The STFM Podcast

May 12, 2020: COVID-19: Rapid Rural Response with Dr Chip Taylor

In the midst of the COVID-19 pandemic, many residency programs and medical schools have adapted to the Centers for Disease Control and Prevention (CDC) requirements quickly and with great ingenuity. Join us on the front line of the pandemic, as academic family medicine leaders share stories of adaptability and learner engagement in this new and inspiring podcast series. Conversations will include: 

  • Switching Gears While Educating
  • Difficult Choices During Difficult Times
  • Adapting to Change for the Greater Good
  • The Health System - A Symbiotic Relationship

This series of podcasts is sponsored by the Society of Teachers of Family Medicine (STFM), the academic home for family medicine educators. 


Chip Taylor, MD, MPH:

Dr. Taylor earned his medical degree from Oregon Health Sciences University (OHSU) in 1986 and then served in the U.S. Navy for 22 years before retiring in 2008, with the rank of Captain, to join the residency faculty in the Department of Family Medicine at OHSU.  He was on faculty at OHSU for over 4 years before relocating to Roseburg, Oregon to become the Director of Clinical Services at the local VA Medical Center.  Dr. Taylor currently has his clinical practice at AVIVA Health, the largest federally qualified health center in the community and is the inaugural director of Roseburg Family Medicine Residency, a new 8/8/8 rural family medicine residency.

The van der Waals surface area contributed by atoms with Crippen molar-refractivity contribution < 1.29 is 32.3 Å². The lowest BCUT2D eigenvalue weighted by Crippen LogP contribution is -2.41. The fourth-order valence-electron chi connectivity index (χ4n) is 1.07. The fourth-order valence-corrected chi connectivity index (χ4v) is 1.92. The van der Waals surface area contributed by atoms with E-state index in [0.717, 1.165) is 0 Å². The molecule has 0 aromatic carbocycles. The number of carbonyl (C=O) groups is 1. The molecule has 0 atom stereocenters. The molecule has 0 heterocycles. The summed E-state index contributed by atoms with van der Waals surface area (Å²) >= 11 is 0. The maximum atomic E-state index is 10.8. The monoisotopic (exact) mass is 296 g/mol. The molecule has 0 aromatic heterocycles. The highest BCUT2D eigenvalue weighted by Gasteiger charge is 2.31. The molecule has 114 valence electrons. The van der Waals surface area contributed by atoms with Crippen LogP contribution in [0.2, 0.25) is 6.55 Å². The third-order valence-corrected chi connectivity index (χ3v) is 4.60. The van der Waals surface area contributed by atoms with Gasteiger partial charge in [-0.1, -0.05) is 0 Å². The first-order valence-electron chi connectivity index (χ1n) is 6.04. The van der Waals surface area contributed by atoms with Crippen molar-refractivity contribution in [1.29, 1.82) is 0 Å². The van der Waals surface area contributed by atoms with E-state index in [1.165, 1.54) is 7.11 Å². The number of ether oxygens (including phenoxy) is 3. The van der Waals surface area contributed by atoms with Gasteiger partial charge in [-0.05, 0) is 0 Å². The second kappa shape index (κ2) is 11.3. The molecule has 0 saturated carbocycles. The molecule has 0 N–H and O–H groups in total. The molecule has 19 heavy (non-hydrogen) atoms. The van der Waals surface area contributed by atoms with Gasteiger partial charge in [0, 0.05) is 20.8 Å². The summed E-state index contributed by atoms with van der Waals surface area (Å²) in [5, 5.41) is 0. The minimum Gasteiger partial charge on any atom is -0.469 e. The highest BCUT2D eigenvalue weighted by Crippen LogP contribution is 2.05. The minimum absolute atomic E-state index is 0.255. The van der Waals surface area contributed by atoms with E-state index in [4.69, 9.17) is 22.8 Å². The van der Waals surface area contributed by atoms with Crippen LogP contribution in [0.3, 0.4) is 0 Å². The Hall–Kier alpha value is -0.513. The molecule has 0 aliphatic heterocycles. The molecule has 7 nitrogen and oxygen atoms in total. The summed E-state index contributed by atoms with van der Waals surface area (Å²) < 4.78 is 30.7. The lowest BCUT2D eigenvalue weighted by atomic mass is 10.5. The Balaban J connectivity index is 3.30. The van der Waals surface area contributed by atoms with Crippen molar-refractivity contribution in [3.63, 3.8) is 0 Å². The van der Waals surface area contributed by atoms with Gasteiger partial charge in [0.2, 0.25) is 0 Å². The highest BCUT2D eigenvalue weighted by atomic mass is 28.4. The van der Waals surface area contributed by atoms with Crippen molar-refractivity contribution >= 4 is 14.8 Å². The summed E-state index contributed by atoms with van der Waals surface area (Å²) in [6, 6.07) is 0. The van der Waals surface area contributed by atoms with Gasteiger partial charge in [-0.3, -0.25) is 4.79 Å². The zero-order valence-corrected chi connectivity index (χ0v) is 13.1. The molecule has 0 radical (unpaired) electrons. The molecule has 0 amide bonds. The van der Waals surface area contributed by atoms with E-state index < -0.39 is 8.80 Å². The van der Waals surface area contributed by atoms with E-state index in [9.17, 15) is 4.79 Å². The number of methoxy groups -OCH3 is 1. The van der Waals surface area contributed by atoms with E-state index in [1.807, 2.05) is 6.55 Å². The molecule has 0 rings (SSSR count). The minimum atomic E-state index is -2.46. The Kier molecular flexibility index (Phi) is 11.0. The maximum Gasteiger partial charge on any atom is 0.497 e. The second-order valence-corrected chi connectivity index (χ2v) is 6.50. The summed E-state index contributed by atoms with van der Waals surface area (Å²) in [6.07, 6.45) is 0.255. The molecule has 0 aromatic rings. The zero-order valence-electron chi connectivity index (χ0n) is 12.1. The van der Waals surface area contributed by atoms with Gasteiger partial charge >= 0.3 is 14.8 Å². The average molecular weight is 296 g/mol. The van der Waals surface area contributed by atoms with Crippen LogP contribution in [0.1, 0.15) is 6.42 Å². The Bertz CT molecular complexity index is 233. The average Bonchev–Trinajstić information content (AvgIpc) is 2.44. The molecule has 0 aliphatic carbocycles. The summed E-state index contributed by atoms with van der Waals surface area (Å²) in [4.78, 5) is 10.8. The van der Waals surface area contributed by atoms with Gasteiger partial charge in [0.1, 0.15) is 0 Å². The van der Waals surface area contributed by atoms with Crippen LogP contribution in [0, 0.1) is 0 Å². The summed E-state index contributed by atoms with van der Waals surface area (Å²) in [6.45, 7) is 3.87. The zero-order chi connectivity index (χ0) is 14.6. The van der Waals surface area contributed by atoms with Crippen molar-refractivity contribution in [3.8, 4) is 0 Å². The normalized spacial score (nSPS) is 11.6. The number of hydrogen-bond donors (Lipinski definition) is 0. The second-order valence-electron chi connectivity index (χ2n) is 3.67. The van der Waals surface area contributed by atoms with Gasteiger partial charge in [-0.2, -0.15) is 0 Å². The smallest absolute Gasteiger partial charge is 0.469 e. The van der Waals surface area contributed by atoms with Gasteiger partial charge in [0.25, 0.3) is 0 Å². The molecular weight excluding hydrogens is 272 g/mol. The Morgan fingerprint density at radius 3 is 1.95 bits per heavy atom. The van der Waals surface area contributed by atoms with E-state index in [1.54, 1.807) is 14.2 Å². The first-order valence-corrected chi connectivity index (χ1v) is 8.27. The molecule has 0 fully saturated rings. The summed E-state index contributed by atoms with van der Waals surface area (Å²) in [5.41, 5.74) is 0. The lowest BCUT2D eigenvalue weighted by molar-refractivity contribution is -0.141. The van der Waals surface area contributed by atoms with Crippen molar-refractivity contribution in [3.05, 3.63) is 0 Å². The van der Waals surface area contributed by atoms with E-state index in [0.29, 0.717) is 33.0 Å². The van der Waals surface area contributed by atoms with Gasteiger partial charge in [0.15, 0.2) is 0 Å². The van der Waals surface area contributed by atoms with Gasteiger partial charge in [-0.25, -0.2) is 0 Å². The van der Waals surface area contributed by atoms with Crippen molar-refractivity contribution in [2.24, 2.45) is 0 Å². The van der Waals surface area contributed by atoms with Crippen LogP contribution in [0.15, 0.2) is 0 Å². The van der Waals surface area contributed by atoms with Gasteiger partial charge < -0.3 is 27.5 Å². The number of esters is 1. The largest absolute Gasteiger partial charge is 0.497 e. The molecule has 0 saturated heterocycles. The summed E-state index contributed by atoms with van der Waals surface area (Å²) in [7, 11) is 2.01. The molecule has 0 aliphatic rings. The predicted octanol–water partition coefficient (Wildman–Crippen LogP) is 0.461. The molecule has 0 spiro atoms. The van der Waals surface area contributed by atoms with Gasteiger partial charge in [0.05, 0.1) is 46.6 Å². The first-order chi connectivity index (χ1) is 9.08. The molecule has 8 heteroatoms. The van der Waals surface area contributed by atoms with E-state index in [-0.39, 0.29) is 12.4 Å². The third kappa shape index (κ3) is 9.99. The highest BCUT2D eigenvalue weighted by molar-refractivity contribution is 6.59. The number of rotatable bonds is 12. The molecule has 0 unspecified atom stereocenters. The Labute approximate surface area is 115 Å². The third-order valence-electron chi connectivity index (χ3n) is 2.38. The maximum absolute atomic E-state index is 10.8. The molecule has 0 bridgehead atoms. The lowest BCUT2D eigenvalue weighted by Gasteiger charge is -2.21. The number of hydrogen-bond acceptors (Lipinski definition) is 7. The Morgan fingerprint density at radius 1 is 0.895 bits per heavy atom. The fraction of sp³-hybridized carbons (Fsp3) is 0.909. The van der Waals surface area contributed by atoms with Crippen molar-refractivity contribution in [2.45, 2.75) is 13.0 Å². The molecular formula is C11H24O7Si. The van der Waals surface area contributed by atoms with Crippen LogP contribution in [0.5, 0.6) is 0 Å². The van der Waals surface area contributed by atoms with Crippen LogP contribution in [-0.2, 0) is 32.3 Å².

Dr. Taylor completed his internship at Naval Hospital Bremerton and served two years as the medical officer onboard USS, CAMDEN (AOE-2) before finishing his residency training at Naval Hospital Jacksonville.  He was then assigned as one of two family physicians caring for a population of ~3000 service members and their dependents in La Maddalena, Sardinia, Italy.  Following this utilization tour, Dr. Taylor completed a one-year surgical obstetrics fellowship at St. Elizabeth Medical Center in Edgewood, KY before being assigned to the residency faculty at Naval Hospital Jacksonville where he coordinated the maternity care training for thirty six (36) family medicine residents.  While at Naval Hospital Jacksonville, he completed a faculty development fellowship through UNC Chapel Hill and a Masters in Public Health, also through UNC Chapel Hill. 

Dr. Taylor has practiced in settings as varied as being the only physician on a Navy ship to one of two family physicians in an isolated overseas clinic to being residency faculty at the largest family medicine residency in the Navy.  He served at the Headquarters for Navy Medicine crafting health policy in the areas of evidence-based healthcare, clinical practice guidelines and patient safety.  After 09/11/2001, he was assigned as the medical director for Navy Medicine’s Office of Homeland Security.  While in Washington, DC, Dr. Taylor practiced at the National Naval Medical Center in Bethesda, MD.

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